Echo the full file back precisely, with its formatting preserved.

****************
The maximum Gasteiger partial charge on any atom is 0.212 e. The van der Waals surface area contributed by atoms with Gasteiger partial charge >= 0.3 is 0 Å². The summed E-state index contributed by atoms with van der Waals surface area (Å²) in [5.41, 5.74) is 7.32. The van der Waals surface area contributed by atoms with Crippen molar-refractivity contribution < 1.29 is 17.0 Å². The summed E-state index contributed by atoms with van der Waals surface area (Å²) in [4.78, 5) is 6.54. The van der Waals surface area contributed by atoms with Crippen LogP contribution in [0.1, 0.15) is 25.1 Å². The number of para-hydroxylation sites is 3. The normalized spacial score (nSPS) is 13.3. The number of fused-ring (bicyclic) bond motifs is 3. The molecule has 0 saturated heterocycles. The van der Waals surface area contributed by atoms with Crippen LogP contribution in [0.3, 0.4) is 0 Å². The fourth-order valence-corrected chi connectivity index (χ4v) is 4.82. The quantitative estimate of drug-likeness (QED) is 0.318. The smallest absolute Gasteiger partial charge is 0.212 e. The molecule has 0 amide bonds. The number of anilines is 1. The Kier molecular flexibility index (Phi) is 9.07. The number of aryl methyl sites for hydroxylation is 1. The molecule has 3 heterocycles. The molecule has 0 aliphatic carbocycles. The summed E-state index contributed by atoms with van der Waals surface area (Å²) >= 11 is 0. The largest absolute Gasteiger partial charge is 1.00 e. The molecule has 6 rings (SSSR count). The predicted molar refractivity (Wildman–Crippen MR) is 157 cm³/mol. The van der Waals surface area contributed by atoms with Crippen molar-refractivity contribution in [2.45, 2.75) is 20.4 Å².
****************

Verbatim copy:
The maximum Gasteiger partial charge on any atom is 0.212 e. The van der Waals surface area contributed by atoms with Gasteiger partial charge >= 0.3 is 0 Å². The summed E-state index contributed by atoms with van der Waals surface area (Å²) in [5.41, 5.74) is 7.32. The van der Waals surface area contributed by atoms with Crippen molar-refractivity contribution < 1.29 is 17.0 Å². The summed E-state index contributed by atoms with van der Waals surface area (Å²) in [4.78, 5) is 6.54. The van der Waals surface area contributed by atoms with Crippen LogP contribution in [0.1, 0.15) is 25.1 Å². The number of para-hydroxylation sites is 3. The normalized spacial score (nSPS) is 13.3. The number of fused-ring (bicyclic) bond motifs is 3. The molecule has 0 saturated heterocycles. The van der Waals surface area contributed by atoms with Crippen LogP contribution in [0.3, 0.4) is 0 Å². The fourth-order valence-corrected chi connectivity index (χ4v) is 4.82. The quantitative estimate of drug-likeness (QED) is 0.318. The smallest absolute Gasteiger partial charge is 0.212 e. The molecule has 0 amide bonds. The number of anilines is 1. The Kier molecular flexibility index (Phi) is 9.07. The number of aryl methyl sites for hydroxylation is 1. The molecule has 3 heterocycles. The molecule has 0 aliphatic carbocycles. The summed E-state index contributed by atoms with van der Waals surface area (Å²) >= 11 is 0. The largest absolute Gasteiger partial charge is 1.00 e. The molecule has 6 rings (SSSR count). The predicted molar refractivity (Wildman–Crippen MR) is 157 cm³/mol. The van der Waals surface area contributed by atoms with Crippen molar-refractivity contribution in [2.45, 2.75) is 20.4 Å².